We can’t recall if NAEP’s published data let us compare non-poverty white kids (middle-class whites) in the two states. (Again, Wyoming has too few blacks.) We’ll keep hunting on NAEP’s site. But we’ll take a wild guess here, based on what we’ve already seen: If we compare middle-class white kids in these states, that reading gap will be quite small—or it won’t exist. In other words, when we start comparing apples to apples, the troubling effects of those divergent “state standards” start to wither away. And duh. That’s because Mississippi’s problems aren’t caused by its current state educational standards. Her problems are caused by American history—and by the heartless, know-nothing conduct of our bloodless elites.
Here is a comment from Andrew on our post
More Fallout From Obama Ed Speech
How reactionary and retrograde was President Obama's education address? Well, it got an "A" from the poster boy for neoliberalism Jeb Bush. The former privatizer-in-chief of the state of Florida gave it his stamp of approval saying, "It is great that the president supported accountability, charter schools and pay for teacher performance. . . The president has the potential of leading the country to meaningful education reform."
Jeb Bush rose to power and the NCLB appeared on the scene because and when the "global economy" was riding herd on this planet. Globalization is at the very foundation of business model for schools, charters, vouchers, data driven instruction, merit pay, standardized testing, and most perversely of all, paying students to consume their version of education. It was the reason the Business Roundtable and Bill Gates were interested in public education at all. The CEO's wanted a profit making private school system and Gates wanted visas for Indians and Taiwanese who will do Microsoft's high tech work for less than MIT grads. There is a data collection frenzy over public schools nowadays simply to serve the interests of Bill Gates computer software company and Michael Dell's computer hardware company. America's children are irrelevant to these people.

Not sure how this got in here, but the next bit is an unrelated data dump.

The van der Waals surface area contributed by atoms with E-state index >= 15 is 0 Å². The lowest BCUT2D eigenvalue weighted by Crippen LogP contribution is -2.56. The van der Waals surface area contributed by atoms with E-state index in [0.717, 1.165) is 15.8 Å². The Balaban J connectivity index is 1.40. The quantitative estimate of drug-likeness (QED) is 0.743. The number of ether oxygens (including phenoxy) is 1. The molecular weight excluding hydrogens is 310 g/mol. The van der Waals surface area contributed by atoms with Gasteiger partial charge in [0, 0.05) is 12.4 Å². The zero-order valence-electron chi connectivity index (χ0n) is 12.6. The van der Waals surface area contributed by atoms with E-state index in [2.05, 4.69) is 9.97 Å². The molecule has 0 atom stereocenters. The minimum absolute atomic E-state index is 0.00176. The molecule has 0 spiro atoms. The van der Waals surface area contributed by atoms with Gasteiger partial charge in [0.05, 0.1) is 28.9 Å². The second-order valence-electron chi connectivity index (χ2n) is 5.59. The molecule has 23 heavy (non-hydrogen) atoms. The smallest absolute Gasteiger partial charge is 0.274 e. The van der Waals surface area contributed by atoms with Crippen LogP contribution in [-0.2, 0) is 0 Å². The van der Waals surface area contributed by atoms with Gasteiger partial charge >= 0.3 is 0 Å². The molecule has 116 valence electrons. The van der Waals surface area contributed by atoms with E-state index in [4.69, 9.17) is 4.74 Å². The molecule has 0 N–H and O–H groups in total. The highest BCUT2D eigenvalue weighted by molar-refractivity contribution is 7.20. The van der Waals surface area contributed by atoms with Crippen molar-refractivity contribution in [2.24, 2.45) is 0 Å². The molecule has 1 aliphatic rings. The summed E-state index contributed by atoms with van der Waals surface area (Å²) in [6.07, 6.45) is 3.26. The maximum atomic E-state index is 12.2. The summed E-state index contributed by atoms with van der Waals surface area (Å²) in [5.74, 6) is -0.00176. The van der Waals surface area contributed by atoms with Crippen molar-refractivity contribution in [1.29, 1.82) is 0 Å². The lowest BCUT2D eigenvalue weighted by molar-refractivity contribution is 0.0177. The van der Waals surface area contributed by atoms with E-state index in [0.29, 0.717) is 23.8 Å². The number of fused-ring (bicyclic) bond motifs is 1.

But something happened on the way to a global economy and a privatized education system to serve it. The whole thing fell apart. Opps, AIG needs its fourth taxpayer bailout. Opps, Freddie Mac needs another $30 billion from the government. Opps, the FDIC needs another $500 billion to cover impending bank failures. Opps, GE's credit worthiness is downgraded by S&P. Opps, the governments of Iceland and Latvia have fallen and they can't get up.
When a massive systemic planetary force like globalization dies its like a Hummer that has run out of gas. It will continue rolling down the road awhile longer. And that accounts for the absurdities that are coming out of the President's mouth now. His tune will soon change though.
Because soon it will be every private school and charter school investor for himself. Bill Gates, the primary funder of the KIPP charters, lost $18 billion of his personal fortune this past year. Private school students are being moved to the public schools by their debt ridden parents in significant numbers already. The President's own inability to yet grasp that the world he used to live in is about to evaporate is dangerous. He himself will soon be fighting off the coup makers in the midst of the greatest economic dislocation the American people have ever experienced.